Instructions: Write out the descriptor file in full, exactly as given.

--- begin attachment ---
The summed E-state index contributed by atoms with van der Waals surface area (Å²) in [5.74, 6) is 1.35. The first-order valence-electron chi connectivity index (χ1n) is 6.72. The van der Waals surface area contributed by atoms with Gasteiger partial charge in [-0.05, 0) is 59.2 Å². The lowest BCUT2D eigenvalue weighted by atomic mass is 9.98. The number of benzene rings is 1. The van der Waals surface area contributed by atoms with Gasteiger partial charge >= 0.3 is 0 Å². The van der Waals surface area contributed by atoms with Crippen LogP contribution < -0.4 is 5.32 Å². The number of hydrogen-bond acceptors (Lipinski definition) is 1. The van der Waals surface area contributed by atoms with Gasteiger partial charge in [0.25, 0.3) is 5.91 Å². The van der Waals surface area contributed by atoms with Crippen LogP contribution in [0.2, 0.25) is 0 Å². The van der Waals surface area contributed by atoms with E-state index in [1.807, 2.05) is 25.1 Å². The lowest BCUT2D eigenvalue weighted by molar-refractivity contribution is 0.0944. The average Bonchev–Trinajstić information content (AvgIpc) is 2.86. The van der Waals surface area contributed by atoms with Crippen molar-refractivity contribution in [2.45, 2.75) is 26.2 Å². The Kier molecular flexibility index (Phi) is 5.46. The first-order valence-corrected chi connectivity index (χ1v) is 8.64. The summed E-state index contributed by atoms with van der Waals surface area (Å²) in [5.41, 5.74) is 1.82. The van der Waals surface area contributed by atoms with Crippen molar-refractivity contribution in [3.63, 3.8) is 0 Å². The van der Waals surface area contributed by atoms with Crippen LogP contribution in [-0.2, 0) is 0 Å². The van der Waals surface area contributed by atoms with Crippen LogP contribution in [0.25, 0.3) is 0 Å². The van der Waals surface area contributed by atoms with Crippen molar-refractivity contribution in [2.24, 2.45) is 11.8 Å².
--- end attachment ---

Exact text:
The summed E-state index contributed by atoms with van der Waals surface area (Å²) in [5.74, 6) is 1.35. The first-order valence-electron chi connectivity index (χ1n) is 6.72. The van der Waals surface area contributed by atoms with Gasteiger partial charge in [-0.05, 0) is 59.2 Å². The lowest BCUT2D eigenvalue weighted by atomic mass is 9.98. The number of benzene rings is 1. The van der Waals surface area contributed by atoms with Gasteiger partial charge >= 0.3 is 0 Å². The van der Waals surface area contributed by atoms with Crippen LogP contribution < -0.4 is 5.32 Å². The number of hydrogen-bond acceptors (Lipinski definition) is 1. The van der Waals surface area contributed by atoms with Gasteiger partial charge in [0.25, 0.3) is 5.91 Å². The van der Waals surface area contributed by atoms with Crippen LogP contribution in [0.2, 0.25) is 0 Å². The van der Waals surface area contributed by atoms with E-state index in [1.807, 2.05) is 25.1 Å². The lowest BCUT2D eigenvalue weighted by molar-refractivity contribution is 0.0944. The average Bonchev–Trinajstić information content (AvgIpc) is 2.86. The van der Waals surface area contributed by atoms with Crippen molar-refractivity contribution in [2.45, 2.75) is 26.2 Å². The Kier molecular flexibility index (Phi) is 5.46. The first-order valence-corrected chi connectivity index (χ1v) is 8.64. The summed E-state index contributed by atoms with van der Waals surface area (Å²) in [5.41, 5.74) is 1.82. The van der Waals surface area contributed by atoms with Crippen molar-refractivity contribution in [3.63, 3.8) is 0 Å². The van der Waals surface area contributed by atoms with Crippen LogP contribution in [-0.2, 0) is 0 Å². The van der Waals surface area contributed by atoms with Crippen LogP contribution in [0.25, 0.3) is 0 Å². The van der Waals surface area contributed by atoms with Crippen molar-refractivity contribution in [2.24, 2.45) is 11.8 Å².